Skip to main content
Report this ad

Bright, functioning lights essential for downtown Cleveland


While people discuss the upcoming Medical Mart, casino and other development projects promised to bring more life and vitality to downtown Cleveland, there's one area that is often neglected, even though the infrastructure for it already exists:


Burned out streetlight at West 10th Street and West Superior in downtown Cleveland.

Whether it's the lighting of bridges in the Flats, downtown streetlights, lighting installations in PlayhouseSquare or even the lighting of public and private buildings, the lighting of downtown cities can create a sense of life, activity, excitement and safety.  

But even though there are plenty of lights already existing in downtown Cleveland, all too often their bulbs are dark.  Sometimes the bulbs need to be replaced while other times someone just forgot to flip the switch.  During a nationally televised NBA game earlier this season, the soon-to-be national championship Cleveland Cavaliers were playing at home and the iconic Veterans Memorial Bridge, normally lit up in white and blue, was dark at tip off.

Huron Road, between Superior Avenue and Ontario, is mostly dark.  This is an area where many people park and walk to Cavs games.  The MegaBus, taking passengers to and from other cities such as Chicago, stops on this street as well.  The Hard Rock Cafe and Tower City have main entrances on this road.  And it's a potential site for a future (hopefully well-lit) casino.  But now, the street's shadows can be somewhat ominous.  This is one of the areas I show in the video below:

A couple of months ago, John Horton wrote about nonworking streetlights all over Cleveland.  In that article, Cleveland Public Power commissioner Ivan Henderson claims that they "typically resolved problems within 16 to 17 days".  So I decided to put that to a test.

As I mentioned in a previous article about downtown Cleveland safety, anyone who sees a burned out streetlight downtown can call CPP at 216-621-5483 and report it.  I tried out this automated system myself about a month ago.  The voice prompts ask you to tell them exactly where the problem is.  I told them about a couple of burned out lights at the corner of West 6th Street and Huron near the state building.  There's an option to leave your name and phone number and they'll call you when the streetlight is going to be fixed.  I still haven't gotten a phone call.  And the lights are still dark.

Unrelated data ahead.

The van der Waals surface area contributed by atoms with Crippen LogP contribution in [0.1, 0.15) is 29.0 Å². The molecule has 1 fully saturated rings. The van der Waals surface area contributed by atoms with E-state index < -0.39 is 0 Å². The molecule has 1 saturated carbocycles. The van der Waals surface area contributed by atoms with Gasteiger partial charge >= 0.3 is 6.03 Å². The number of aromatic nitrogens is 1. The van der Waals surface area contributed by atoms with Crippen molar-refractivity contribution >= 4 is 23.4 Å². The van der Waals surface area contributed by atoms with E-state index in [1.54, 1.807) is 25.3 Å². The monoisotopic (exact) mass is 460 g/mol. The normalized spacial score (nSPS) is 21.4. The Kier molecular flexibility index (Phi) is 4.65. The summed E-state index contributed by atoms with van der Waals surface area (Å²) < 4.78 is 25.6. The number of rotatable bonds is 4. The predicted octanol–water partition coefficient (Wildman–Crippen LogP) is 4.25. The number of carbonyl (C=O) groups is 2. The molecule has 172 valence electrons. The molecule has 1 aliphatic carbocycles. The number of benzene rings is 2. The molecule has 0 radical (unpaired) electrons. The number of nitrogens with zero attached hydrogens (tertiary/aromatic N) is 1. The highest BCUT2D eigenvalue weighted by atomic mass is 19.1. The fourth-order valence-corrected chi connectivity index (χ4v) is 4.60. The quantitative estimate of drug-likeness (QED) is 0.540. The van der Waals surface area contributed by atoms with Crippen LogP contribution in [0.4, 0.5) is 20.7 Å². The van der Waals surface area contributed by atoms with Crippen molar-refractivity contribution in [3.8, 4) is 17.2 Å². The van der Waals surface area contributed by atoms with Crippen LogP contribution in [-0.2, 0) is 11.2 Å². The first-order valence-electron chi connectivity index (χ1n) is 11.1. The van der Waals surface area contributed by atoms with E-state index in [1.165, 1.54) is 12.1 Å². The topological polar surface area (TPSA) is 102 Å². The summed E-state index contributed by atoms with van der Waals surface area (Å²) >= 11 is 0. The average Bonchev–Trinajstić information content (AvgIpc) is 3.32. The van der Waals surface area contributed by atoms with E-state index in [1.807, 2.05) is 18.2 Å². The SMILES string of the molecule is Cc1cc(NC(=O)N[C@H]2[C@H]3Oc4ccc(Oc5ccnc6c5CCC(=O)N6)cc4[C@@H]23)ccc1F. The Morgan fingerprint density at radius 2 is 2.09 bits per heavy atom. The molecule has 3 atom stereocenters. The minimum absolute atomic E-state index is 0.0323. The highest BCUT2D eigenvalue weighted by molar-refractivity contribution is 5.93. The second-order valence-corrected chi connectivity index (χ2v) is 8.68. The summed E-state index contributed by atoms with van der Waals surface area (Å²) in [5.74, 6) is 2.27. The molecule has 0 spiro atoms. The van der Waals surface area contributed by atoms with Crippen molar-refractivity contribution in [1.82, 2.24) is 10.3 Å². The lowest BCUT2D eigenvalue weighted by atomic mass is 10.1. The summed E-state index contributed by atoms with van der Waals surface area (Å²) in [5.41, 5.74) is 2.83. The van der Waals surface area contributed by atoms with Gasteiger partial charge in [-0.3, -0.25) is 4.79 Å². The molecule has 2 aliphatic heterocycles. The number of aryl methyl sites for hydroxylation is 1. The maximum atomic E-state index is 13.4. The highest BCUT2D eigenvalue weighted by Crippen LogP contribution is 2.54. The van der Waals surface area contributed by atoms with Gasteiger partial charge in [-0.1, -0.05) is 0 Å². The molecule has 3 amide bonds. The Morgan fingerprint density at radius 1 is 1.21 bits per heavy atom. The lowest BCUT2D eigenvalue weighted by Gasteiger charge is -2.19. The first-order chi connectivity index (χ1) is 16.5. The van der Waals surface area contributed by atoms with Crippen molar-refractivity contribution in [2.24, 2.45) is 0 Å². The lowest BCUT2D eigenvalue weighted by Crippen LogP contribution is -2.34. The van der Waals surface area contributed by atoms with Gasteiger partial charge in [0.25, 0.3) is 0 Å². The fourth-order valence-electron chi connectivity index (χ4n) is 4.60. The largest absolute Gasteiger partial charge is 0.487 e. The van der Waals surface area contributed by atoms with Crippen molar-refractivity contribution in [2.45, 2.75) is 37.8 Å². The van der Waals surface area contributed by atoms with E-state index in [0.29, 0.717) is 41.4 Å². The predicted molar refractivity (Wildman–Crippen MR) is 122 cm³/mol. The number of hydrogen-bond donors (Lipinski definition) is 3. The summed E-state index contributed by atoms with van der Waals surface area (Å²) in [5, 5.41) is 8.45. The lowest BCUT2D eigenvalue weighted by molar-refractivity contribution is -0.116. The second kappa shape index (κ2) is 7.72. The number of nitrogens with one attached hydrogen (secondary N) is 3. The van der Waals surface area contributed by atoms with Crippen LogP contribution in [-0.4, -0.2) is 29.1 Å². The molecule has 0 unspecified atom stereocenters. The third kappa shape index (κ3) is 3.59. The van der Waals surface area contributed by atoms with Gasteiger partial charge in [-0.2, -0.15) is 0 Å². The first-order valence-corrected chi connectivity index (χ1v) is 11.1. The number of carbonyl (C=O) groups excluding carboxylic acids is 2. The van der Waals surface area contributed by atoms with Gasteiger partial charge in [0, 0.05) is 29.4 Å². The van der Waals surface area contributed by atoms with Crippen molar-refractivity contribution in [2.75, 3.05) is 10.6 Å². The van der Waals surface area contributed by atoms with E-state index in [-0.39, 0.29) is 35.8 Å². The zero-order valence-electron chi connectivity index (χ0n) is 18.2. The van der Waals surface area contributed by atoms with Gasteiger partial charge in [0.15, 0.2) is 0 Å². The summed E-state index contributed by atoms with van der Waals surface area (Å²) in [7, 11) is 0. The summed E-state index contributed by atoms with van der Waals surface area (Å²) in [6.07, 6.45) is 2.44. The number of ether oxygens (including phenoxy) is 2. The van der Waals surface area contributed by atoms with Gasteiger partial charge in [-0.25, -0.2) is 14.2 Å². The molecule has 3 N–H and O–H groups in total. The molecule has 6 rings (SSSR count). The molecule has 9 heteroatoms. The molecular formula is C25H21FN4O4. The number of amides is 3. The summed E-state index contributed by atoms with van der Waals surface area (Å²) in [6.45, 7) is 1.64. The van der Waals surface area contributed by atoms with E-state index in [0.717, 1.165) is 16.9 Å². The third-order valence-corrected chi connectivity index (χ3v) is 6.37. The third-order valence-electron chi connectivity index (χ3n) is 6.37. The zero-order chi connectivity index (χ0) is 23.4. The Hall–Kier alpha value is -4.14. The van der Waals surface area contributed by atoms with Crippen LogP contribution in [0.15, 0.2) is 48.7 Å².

Cleveland City Councilman Joe Cimperman, whose ward includes downtown Cleveland, shares the frustration about burned out lights downtown.  "There are no excuses," Cimperman said.  "They're burned out because the city hasn't fixed them."

If someone sees a light out downtown, Cimperman doesn't think that person should have to leave a voicemail message for a machine. He encourages people to e-mail him at or to call his cell phone at 216-215-6765 and he will pass along their message to the appropriate parties. He also encourages people to e-mail Public Utilities Director Barry Withers or CPP commissioner Henderson at

One of the difficulties, according to Cimperman, is that downtown Cleveland has 12 different lighting styles.  There isn't a standard design.  So when a light is out, the first thing that has to be determined is what type of bulb needs to be used to fix replace it.  Other cities, such as Chicago and Cincinnati, have changed their system to have only three styles which makes repairs easier.

It's not just public lighting systems that need attention.  Many building owners could also do a better job with lighting on their buildings and signs.  Some buildings are well lit: Key Tower and 200 Public Square are well lit.  Progressive Field has its main sign lit at Ontario and Carnegie.  PNC does a great job with floodlights on their building and a lit sign at the top.  And the Terminal Tower recently had their entire lighting system redone.

Lighting is critical to the vitality of downtown Cleveland.  While I don't feel bright lights actually contribute to safety, they do contribute to the perception of safety.  And as the saying goes, perception is reality.  Downtowns are supposed to be known for their bright lights.  Let's make sure that's true for Cleveland.

For more information:


  • Cory 5 years ago

    Great article, I see them burned out all over the city. Changing a lightbulb should not be this difficult.

  • Jenn 5 years ago

    Put a link to this on Patrick's Facebook page!

Report this ad